Cougar self-deception

One thing jumped out at me from Dan's alternately amusing and terrifying post below on ChatRoulette (talk about treating people as mere means!):
Social rejection. Feeling old in one's mid-30s. Random masturbators. Poor spelling.

This put me in mind of something I've been thinking recently, after I shelled out embarrassing amounts of dollars for a teensy jar of face cream. I am 36, and therefore, in that charming quoted man's words, "too old." But I don't believe it.

Apparently, there are a bunch of studies that show that heterosexual men regularly mistake mere friendliness on the part of a woman (a smile, say) as sexual interest. Men regularly deceive themselves as to how interested women are, and in what way they are interested.

Alas, I've come to think we women deceive ourselves, too.

I am aware that it is a fact that men, in general, prefer younger women. But this doesn't hit home. I totally think I'm more attractive now than I was when younger. Part of that is because I was much heavier when younger. But the thing is, even setting that mitigating factor aside, I don't feel as if my age impacts my looks at all. And while I am aware of male preference for whippersnappers, I am always absolutely shocked whenever I read of its existence, as I did recently. Past my prime at 26, or 31? Bah, humbug!

I used to wonder, when I was a snotty little young'un, why older women bothered putting on make-up. Now I know. We post-prime women are totally lying to ourselves.

Ah, well. I'm married.


  1. Fascinating. But why is this OKCupid site laboring under the delusion that 'unrealistic male expectations' are the product of a rational decision? Do people not believe in evolution? Males are going to have a built in bias for youth and good genes, with physical attactiveness as a proxy. Females likewise for stability and social standing, with money as a proxy.

  2. Gadfly, that's true for initial attraction. One does find people attractive on the street after an informed rational process. But choosing a partner is more complex. Those factors perhaps circumscribe the subset of people from whom one will choose a partner. But other somewhat more rational decisions come into play.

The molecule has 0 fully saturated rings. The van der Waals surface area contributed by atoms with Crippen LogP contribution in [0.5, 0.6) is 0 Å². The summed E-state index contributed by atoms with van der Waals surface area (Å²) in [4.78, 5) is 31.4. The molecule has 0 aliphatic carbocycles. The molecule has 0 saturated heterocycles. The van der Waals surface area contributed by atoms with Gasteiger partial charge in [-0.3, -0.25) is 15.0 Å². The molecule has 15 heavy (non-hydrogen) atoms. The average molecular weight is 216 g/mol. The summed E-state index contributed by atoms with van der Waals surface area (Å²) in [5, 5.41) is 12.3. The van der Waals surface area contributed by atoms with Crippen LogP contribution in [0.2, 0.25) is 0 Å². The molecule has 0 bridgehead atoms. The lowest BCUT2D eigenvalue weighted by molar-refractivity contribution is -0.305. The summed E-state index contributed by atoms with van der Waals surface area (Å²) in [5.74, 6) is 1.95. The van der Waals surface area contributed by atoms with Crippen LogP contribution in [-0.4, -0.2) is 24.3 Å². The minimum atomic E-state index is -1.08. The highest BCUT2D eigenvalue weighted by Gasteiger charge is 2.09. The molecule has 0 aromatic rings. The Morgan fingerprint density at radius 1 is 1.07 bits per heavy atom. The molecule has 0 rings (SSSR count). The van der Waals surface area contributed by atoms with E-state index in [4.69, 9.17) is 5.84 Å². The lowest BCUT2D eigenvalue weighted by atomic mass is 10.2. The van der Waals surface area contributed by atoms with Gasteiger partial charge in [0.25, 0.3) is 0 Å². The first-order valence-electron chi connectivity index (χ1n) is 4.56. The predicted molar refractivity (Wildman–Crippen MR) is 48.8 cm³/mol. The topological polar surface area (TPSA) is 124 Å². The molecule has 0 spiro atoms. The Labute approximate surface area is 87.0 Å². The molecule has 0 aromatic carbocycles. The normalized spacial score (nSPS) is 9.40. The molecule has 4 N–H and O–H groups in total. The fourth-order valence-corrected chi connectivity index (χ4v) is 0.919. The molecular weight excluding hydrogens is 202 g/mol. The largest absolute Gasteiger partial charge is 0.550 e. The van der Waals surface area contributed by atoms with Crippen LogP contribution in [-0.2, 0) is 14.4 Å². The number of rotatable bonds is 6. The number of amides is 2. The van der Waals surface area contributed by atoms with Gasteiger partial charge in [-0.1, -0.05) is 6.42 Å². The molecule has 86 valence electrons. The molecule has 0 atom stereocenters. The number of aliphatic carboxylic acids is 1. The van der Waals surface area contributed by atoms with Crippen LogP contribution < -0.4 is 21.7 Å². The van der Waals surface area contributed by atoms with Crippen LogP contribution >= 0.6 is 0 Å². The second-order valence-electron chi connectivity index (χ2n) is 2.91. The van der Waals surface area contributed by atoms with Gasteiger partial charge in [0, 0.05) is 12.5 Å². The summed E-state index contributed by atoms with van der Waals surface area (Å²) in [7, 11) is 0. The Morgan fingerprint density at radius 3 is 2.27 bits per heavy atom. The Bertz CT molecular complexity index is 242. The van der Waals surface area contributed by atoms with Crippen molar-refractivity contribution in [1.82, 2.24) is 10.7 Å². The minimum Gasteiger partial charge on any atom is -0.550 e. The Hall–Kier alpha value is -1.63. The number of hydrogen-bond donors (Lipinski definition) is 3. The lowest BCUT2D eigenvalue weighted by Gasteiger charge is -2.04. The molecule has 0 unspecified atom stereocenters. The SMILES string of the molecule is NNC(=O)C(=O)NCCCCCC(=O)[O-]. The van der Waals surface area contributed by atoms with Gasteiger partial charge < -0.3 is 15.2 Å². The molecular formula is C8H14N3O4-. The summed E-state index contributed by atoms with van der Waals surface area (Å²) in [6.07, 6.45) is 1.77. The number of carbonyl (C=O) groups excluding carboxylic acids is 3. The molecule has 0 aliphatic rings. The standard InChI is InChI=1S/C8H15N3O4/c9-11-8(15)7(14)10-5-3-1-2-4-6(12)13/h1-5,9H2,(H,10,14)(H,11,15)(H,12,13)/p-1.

I know plenty of men who are not married to the hottest youngest person they possibly could be. I know plenty of women who are not with the absolute richest, most socially respectable man she could be.

  3. Sure, I think (I'm not sure I'm following your 2nd sentence). But this is about a dating site, right? And the dating site facilitates that initial intro meeting, when all the proxies are most effective.

    Which reminds me... Remember the story of Rabbi Yosi and the Roman asking about how G-d spends his time? "What has G-d been doing since the Creation?" R. Yosi replied "He has been busy paring couples." "What? Even I can do that." "Perhaps it is simple to you, but to G-d it is as intricate as splitting the Red Sea." So the Roman paired off 1,000 servants. The next morning, all the pairs were back, complaining bitterly "I do not want this person!" The Roman went to R. Yosi and said "Your Torah is true."

  4. Sorry, meant to say that who one finds attractive on the street is obviously not the product of a rational process, but even on a dating site, one begins to let some more reflective calculations in.

  5. Yes, I don't disagree at all that choosing a mate is complex, involves rationality, and even at the beginning involves conscious reflection. But. The dice are loaded by our genetic heritage, so it shouldn't be surprising to find men like more fertile (read, younger) women even if older women have, ummm, stronger desires. Women are just as unconsciously choosy, but for different proxies.

    It might be interesting to know what proxies are in play for gay dating sites, from a psychological perspective.